My last journey but not the final one

Last year I went to see my doctor, because I wanted to plan my future with him. I had decided to make the best use of the good times I still had, but I needed him to endorse my visions. He didn’t. I thought: “When life gives you lemons, make lemonade” – and I actively looked for alternatives. Sounds easy. Isn`t easy though.

Originally, I had planned to take my children out of school for a year in 2019/2020. We wanted to buy a motor caravan and travel through Asia with them. My husband and I would have home-schooled or “camper-schooled” them.

When I went to see my leukemia specialist, I told him that moving from Central to Southern Europe had only been the first step. I explained that I wanted to travel more, maybe move to India someday, to Canada or to New Zealand. I also said that I had the intention of living in a caravan and travelling around. I had just come back from a wonderful trip to Sri Lanka with my daughter and I was enthusiastic about those plans.In a nutshell, he said I could forget about all that. He was horrified by the thought that I had been to Sri Lanka recently and told me he wouldn’t have allowed me to go if he had known before. (Note: Sometimes it’s better not to ask for permission – just do it!) The specialist broke the news to me that I had only one year left for traveling to countries outside of Europe, countries where exotic diseases like malaria, yellow fever and the zika virus could be hazardous for my immune system.

This happened in August 2015. My first reaction was to take the book “1000 places to see before you die” and open it randomly like if I was consulting an oracle. I spent days with the book. Then I called a friend who specializes in tropical medicine. I asked him for the most dangerous places to go health-wise. He answered that Central and Eastern Africa were quite risky due to the huge amount of tropical diseases there. Fine with me. it was time for Africa! I went to Uganda and Rwanda during the Christmas holidays and brought my nine-year-old son along. Having been to Sri Lanka with my daughter I thought that I would use the remaining traveling time wisely and take each kid on a special journey abroad. I had such a great time in those amazing countries. The only moments when I became sentimental were when people asked me “When will you be back?”. I knew I wouldn’t be able to make it again.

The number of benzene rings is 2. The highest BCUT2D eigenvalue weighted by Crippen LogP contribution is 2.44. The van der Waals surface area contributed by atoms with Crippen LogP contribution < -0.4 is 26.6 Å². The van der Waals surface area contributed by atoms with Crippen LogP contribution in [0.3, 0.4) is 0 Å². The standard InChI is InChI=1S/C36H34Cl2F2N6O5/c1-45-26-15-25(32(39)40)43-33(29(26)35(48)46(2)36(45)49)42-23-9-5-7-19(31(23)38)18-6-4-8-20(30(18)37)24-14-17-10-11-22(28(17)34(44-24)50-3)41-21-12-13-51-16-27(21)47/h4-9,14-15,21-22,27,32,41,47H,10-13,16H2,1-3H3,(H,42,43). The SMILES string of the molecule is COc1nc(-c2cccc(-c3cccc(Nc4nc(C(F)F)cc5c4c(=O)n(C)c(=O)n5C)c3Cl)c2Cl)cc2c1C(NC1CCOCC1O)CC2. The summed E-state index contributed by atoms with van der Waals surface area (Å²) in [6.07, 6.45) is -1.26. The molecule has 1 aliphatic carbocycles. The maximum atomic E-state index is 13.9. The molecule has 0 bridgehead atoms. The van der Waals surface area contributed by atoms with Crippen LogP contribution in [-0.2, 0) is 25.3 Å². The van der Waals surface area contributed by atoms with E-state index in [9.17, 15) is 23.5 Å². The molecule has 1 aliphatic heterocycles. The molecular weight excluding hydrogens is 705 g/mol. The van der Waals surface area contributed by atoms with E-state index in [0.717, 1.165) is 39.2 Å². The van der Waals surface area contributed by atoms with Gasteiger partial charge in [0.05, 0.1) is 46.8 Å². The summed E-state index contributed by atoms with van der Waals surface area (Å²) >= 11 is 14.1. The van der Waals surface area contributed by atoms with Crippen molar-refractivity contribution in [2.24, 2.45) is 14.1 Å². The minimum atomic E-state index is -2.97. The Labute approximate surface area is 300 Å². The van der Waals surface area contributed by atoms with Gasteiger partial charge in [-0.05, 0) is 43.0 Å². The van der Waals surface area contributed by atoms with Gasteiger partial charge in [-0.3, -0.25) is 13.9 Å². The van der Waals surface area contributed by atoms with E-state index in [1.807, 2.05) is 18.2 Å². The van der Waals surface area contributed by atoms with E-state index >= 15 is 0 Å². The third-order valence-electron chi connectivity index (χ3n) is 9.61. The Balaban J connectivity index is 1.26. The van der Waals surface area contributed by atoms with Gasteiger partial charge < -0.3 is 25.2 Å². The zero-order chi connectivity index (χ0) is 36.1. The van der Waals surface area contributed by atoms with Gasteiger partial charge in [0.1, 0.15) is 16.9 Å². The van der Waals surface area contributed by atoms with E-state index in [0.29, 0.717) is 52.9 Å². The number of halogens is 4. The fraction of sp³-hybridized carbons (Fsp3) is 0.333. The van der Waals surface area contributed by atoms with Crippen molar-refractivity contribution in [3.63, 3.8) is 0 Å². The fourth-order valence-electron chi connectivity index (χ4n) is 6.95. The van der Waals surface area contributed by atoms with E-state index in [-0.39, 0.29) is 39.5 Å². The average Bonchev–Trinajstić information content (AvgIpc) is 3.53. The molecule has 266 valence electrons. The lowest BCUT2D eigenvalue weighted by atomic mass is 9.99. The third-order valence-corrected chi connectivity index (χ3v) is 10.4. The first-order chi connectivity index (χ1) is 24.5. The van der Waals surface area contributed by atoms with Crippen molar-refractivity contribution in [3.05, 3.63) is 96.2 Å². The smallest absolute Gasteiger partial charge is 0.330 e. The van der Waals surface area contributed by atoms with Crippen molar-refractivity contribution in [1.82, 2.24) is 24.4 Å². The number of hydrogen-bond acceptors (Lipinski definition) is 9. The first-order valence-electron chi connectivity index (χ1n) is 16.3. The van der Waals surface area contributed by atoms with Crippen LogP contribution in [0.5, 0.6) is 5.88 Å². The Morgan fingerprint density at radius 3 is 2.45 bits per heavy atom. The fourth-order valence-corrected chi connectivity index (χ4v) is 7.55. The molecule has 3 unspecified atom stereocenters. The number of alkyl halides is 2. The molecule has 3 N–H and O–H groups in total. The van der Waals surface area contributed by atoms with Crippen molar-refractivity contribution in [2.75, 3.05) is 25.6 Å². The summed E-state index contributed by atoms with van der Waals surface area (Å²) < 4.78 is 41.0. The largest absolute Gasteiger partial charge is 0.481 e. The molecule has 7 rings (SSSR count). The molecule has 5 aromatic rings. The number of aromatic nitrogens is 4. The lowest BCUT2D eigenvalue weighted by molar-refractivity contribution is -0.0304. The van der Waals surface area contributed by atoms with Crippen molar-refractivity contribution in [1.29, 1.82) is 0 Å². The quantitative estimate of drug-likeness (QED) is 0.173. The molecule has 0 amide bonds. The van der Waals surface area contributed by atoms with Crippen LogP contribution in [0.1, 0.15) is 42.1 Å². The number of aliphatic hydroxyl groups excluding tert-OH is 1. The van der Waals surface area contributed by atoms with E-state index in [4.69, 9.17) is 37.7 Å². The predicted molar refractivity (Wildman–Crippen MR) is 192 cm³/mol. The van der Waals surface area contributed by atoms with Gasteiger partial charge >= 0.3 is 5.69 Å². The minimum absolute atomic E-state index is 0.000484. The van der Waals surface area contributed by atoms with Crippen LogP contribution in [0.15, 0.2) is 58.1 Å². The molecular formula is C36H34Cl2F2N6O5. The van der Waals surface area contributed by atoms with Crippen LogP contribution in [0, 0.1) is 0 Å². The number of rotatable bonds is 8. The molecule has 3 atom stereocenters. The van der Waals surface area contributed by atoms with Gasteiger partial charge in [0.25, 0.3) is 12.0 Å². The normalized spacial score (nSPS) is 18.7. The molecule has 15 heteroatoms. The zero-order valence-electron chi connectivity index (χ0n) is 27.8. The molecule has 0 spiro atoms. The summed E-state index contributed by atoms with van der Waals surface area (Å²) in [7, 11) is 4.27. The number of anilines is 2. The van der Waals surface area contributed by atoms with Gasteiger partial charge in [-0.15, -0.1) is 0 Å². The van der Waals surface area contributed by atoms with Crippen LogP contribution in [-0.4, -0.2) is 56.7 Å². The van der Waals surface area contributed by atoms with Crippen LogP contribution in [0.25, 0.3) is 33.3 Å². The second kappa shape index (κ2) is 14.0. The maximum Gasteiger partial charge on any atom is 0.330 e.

I have three months of traveling left. Then I will re-negotiate my future with my doctor. Maybe I can squeeze half a year more out of him. I am already planning our next trips: a journey with my 8-year-old son, maybe to Papua New Guinea and a final holiday with my whole family. A celebration and – a farewell.

I like the lemon analogy, but it doesn’t always work. I must compromise a lot. I worked as a foreign correspondent once and participated in a development aid project. I consider being in touch with other cultures and traveling to exotic places as an essential part of myself. I know I am making the best out of a difficult situation. Yet, I don’t want to lie to you: The lemon juice leaves a bitter taste sometimes. 

I still have three months to go! If you want to share travel advice here, please do so. A question I ask everybody I meet these days is: Which was the most fascinating place you have been to? If French singer Patricia Kaas had only a week left to live, she would go to New York.

What would your answer be?

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